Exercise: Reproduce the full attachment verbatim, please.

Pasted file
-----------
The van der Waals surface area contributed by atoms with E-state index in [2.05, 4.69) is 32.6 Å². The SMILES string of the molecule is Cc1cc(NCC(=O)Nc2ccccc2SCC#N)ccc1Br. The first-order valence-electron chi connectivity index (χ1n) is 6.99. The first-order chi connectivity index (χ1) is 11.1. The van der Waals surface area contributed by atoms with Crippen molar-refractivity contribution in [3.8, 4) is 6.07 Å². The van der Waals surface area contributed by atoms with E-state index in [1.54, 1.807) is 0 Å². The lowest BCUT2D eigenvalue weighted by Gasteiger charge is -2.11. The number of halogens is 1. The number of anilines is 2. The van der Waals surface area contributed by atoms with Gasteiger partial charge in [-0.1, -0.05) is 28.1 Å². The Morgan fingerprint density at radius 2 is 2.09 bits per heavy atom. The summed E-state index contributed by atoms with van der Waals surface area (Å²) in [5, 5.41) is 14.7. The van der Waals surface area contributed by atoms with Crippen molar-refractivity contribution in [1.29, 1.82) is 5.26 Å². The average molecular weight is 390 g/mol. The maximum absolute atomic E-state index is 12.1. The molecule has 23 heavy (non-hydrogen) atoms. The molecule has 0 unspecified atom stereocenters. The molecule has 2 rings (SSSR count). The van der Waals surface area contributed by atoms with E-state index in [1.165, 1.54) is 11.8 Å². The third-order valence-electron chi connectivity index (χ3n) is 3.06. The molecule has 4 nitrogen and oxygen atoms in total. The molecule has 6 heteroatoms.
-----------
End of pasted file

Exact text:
The van der Waals surface area contributed by atoms with E-state index in [2.05, 4.69) is 32.6 Å². The SMILES string of the molecule is Cc1cc(NCC(=O)Nc2ccccc2SCC#N)ccc1Br. The first-order valence-electron chi connectivity index (χ1n) is 6.99. The first-order chi connectivity index (χ1) is 11.1. The van der Waals surface area contributed by atoms with Crippen molar-refractivity contribution in [3.8, 4) is 6.07 Å². The van der Waals surface area contributed by atoms with E-state index in [1.54, 1.807) is 0 Å². The lowest BCUT2D eigenvalue weighted by Gasteiger charge is -2.11. The number of halogens is 1. The number of anilines is 2. The van der Waals surface area contributed by atoms with Gasteiger partial charge in [-0.1, -0.05) is 28.1 Å². The Morgan fingerprint density at radius 2 is 2.09 bits per heavy atom. The summed E-state index contributed by atoms with van der Waals surface area (Å²) in [5, 5.41) is 14.7. The van der Waals surface area contributed by atoms with Crippen molar-refractivity contribution in [1.29, 1.82) is 5.26 Å². The average molecular weight is 390 g/mol. The maximum absolute atomic E-state index is 12.1. The molecule has 23 heavy (non-hydrogen) atoms. The molecule has 0 unspecified atom stereocenters. The molecule has 2 rings (SSSR count). The van der Waals surface area contributed by atoms with E-state index in [1.165, 1.54) is 11.8 Å². The third-order valence-electron chi connectivity index (χ3n) is 3.06. The molecule has 4 nitrogen and oxygen atoms in total. The molecule has 6 heteroatoms.